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Originally posted by star in a jar
Got any more secrets, anyone?
Originally posted by Matyas
Those liquid mirrors were originally conceived as part of a space based laser propulsion system. .
You're right Z, I did catch that plasma torch thingy. "Yeah, right", was my first reaction too.
Originally posted by interestedalways
I would love to know more about a liquid mirror. Sounds delighfully magical.
Ermanno F. Borra, Professor of Physics at Laval University in Quebec, has been making spinning liquid mercury mirrors for telescopes for decades. In fact, an early version of one of Barra's Babes was used to look at the Moon way back in 1908, but the primitive technology back then made it impossible to have a very smooth surface to the mirror. Even the footsteps of a horse 50 metres away put ripples on the face of the spinning liquid mercury!
But Professor Borra had the advantage of modern technology. The bearing he used to hold the bowl of mercury was cushioned with compressed air, instead of oil - so vibrations from the ground did not enter the mercury. He had the bowl spinning with a smoothly-running electric motor, via a floppy rubber belt. He then ran into a problem with the wind currents generated by the spinning mercury - they rippled the mercury. But he found that a thin film of a plastic called Mylar smoothed out the mercury, and did not distort the light. Finally, when he checked the surface of his spinning mercury mirror, he was astonished and delighted to find that it had a superb optical surface. It was smooth to about 20 billionths of a metre. That means that if you expanded the mirror to the size of the Earth, the biggest bump would be only 1 mm high!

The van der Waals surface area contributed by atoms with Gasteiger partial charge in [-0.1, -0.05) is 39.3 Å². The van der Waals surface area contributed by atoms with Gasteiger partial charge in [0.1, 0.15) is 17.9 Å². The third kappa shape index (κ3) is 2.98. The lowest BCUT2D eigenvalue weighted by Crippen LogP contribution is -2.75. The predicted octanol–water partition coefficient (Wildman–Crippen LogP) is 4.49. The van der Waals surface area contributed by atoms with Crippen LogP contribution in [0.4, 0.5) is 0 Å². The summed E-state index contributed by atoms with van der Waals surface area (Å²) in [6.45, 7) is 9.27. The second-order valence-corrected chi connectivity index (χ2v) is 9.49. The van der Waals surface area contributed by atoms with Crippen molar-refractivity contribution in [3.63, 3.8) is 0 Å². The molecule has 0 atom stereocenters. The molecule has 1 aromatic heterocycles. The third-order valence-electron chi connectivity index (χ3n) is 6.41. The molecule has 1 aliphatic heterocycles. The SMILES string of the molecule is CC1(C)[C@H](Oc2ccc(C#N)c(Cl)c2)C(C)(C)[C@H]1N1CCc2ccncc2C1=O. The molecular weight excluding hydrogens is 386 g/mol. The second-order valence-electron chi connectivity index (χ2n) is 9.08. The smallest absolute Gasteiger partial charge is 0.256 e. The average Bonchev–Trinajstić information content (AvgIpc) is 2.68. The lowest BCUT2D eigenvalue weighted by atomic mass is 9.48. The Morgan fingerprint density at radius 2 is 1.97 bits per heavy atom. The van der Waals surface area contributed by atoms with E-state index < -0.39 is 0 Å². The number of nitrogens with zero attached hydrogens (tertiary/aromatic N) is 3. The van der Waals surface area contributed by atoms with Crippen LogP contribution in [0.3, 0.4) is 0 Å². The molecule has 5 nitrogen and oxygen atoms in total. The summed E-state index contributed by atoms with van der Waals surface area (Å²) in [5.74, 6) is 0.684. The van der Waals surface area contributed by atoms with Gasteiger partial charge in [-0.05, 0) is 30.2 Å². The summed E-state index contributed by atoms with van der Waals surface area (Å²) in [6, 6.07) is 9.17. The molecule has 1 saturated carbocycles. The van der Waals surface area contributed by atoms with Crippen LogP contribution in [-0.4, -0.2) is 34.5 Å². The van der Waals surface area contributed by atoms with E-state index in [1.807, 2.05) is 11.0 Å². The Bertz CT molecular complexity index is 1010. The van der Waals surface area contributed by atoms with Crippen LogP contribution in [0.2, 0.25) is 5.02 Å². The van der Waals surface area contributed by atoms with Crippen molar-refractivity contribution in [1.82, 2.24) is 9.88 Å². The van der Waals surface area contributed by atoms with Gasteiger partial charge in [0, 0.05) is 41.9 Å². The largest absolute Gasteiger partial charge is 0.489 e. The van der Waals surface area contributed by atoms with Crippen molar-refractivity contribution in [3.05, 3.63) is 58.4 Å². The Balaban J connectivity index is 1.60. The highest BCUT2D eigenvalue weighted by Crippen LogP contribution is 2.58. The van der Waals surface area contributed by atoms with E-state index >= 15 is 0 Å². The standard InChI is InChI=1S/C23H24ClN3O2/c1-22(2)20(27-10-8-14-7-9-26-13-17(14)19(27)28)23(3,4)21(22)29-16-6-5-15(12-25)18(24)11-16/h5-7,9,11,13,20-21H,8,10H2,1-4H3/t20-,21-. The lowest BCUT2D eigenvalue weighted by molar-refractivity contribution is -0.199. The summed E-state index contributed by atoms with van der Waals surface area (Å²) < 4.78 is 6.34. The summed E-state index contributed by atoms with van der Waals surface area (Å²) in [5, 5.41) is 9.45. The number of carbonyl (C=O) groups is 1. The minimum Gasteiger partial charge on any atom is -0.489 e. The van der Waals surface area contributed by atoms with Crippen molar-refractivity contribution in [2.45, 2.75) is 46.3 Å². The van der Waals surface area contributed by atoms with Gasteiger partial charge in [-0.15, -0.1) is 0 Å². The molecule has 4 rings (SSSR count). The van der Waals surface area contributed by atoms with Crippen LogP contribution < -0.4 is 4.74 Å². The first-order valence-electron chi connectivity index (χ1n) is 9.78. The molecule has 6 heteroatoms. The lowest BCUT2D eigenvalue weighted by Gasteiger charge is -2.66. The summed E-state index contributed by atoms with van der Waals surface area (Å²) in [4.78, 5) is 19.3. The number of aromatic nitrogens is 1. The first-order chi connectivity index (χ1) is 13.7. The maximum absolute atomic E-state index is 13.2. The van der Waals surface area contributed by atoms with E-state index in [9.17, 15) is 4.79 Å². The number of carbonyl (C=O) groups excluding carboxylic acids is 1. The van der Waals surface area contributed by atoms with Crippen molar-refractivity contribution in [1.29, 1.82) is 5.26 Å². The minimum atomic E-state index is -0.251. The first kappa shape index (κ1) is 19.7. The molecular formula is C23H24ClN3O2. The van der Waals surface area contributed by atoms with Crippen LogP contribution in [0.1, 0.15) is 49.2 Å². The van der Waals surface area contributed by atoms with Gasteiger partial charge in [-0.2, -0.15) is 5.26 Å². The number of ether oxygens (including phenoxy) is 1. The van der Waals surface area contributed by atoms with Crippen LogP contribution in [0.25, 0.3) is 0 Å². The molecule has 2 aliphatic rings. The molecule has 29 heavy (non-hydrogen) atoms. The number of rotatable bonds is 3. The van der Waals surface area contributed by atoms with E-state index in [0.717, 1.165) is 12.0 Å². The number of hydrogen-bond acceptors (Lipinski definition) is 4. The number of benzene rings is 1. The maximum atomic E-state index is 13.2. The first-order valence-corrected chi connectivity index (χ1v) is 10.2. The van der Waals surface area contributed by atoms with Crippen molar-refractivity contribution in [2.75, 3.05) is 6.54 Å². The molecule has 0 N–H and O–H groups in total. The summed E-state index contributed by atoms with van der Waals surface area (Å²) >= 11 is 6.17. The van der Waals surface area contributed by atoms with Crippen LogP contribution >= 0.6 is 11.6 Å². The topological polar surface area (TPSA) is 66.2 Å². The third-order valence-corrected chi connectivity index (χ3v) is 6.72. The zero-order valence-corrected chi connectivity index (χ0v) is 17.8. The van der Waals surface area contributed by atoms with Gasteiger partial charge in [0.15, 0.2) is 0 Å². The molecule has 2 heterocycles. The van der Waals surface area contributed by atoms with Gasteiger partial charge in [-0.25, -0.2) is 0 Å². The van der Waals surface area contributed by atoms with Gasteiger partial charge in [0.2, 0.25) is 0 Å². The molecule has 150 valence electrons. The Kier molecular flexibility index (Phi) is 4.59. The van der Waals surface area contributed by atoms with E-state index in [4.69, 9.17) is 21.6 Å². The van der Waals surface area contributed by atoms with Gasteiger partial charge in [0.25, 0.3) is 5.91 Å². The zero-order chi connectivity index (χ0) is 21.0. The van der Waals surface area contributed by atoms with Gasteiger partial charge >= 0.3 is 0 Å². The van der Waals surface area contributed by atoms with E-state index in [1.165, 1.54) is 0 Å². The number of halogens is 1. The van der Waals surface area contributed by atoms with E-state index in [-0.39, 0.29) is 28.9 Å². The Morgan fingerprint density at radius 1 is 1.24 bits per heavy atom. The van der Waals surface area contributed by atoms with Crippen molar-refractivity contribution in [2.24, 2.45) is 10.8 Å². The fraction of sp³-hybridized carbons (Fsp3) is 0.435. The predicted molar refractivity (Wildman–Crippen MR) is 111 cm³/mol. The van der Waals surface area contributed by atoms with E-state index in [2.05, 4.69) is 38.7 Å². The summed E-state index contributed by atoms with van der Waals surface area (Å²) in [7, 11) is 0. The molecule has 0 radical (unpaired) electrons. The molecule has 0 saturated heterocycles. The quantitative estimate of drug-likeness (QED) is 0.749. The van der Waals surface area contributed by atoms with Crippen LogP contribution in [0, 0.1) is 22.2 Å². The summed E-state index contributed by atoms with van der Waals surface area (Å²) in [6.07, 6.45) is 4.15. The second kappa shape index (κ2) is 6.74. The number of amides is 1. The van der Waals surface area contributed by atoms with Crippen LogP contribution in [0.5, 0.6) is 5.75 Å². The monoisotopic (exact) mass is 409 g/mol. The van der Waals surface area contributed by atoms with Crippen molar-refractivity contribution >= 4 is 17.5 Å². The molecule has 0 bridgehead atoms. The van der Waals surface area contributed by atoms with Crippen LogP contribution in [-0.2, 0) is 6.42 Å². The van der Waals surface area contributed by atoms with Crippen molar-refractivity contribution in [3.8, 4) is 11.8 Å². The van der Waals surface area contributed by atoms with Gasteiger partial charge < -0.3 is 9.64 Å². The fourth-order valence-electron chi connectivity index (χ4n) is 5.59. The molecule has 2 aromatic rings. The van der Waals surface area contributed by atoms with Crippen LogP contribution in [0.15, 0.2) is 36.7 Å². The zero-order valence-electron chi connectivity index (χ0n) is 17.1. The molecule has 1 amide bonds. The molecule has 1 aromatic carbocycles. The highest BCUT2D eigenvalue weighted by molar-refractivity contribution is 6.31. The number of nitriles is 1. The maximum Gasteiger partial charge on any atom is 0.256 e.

However there's a fundamental problem with a liquid-mirror telescope - it always has to point vertically straight upwards, or else the mercury spills out over the edge. But modern technology came to the rescue - he takes a series of quick electronic snapshots of the sky as his telescope was slowly rotated by the Earth, and then electronically combines them.
The biggest liquid mirror so far is 3 metres across. It's in a telescope to search for tiny orbiting particles of space junk, down to one and a half centimetres across.